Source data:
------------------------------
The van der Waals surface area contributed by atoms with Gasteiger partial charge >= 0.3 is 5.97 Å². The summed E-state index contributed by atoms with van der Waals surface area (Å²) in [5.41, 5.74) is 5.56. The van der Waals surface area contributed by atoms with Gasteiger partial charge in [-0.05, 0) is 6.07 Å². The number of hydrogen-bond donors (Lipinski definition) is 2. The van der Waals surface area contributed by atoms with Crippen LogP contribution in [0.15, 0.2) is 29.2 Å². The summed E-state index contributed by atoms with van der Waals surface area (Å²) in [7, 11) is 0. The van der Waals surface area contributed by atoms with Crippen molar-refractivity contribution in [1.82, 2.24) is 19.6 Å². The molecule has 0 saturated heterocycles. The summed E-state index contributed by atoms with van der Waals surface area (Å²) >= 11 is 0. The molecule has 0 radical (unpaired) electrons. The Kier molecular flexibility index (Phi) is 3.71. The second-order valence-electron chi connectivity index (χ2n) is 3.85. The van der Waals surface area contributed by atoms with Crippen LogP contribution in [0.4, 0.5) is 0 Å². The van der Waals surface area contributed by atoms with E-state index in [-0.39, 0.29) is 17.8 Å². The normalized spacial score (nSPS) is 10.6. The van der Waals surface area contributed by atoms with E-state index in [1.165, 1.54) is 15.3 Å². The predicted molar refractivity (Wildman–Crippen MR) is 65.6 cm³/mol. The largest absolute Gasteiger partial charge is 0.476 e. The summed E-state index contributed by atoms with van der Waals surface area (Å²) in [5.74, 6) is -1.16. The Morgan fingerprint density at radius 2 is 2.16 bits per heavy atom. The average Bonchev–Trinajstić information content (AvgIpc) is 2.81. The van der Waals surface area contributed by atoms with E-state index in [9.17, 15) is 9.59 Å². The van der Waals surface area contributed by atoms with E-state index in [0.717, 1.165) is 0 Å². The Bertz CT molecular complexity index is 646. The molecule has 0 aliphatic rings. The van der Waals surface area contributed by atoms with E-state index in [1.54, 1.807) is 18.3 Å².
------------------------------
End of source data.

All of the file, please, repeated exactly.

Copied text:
The van der Waals surface area contributed by atoms with Gasteiger partial charge >= 0.3 is 5.97 Å². The summed E-state index contributed by atoms with van der Waals surface area (Å²) in [5.41, 5.74) is 5.56. The van der Waals surface area contributed by atoms with Gasteiger partial charge in [-0.05, 0) is 6.07 Å². The number of hydrogen-bond donors (Lipinski definition) is 2. The van der Waals surface area contributed by atoms with Crippen LogP contribution in [0.15, 0.2) is 29.2 Å². The summed E-state index contributed by atoms with van der Waals surface area (Å²) in [7, 11) is 0. The van der Waals surface area contributed by atoms with Crippen molar-refractivity contribution in [1.82, 2.24) is 19.6 Å². The molecule has 0 saturated heterocycles. The summed E-state index contributed by atoms with van der Waals surface area (Å²) >= 11 is 0. The molecule has 0 radical (unpaired) electrons. The Kier molecular flexibility index (Phi) is 3.71. The second-order valence-electron chi connectivity index (χ2n) is 3.85. The van der Waals surface area contributed by atoms with Crippen LogP contribution in [0.4, 0.5) is 0 Å². The van der Waals surface area contributed by atoms with E-state index in [-0.39, 0.29) is 17.8 Å². The normalized spacial score (nSPS) is 10.6. The van der Waals surface area contributed by atoms with E-state index in [1.165, 1.54) is 15.3 Å². The predicted molar refractivity (Wildman–Crippen MR) is 65.6 cm³/mol. The largest absolute Gasteiger partial charge is 0.476 e. The summed E-state index contributed by atoms with van der Waals surface area (Å²) in [5.74, 6) is -1.16. The Morgan fingerprint density at radius 2 is 2.16 bits per heavy atom. The average Bonchev–Trinajstić information content (AvgIpc) is 2.81. The van der Waals surface area contributed by atoms with E-state index in [9.17, 15) is 9.59 Å². The van der Waals surface area contributed by atoms with E-state index in [0.717, 1.165) is 0 Å². The Bertz CT molecular complexity index is 646. The molecule has 0 aliphatic rings. The van der Waals surface area contributed by atoms with E-state index in [1.54, 1.807) is 18.3 Å².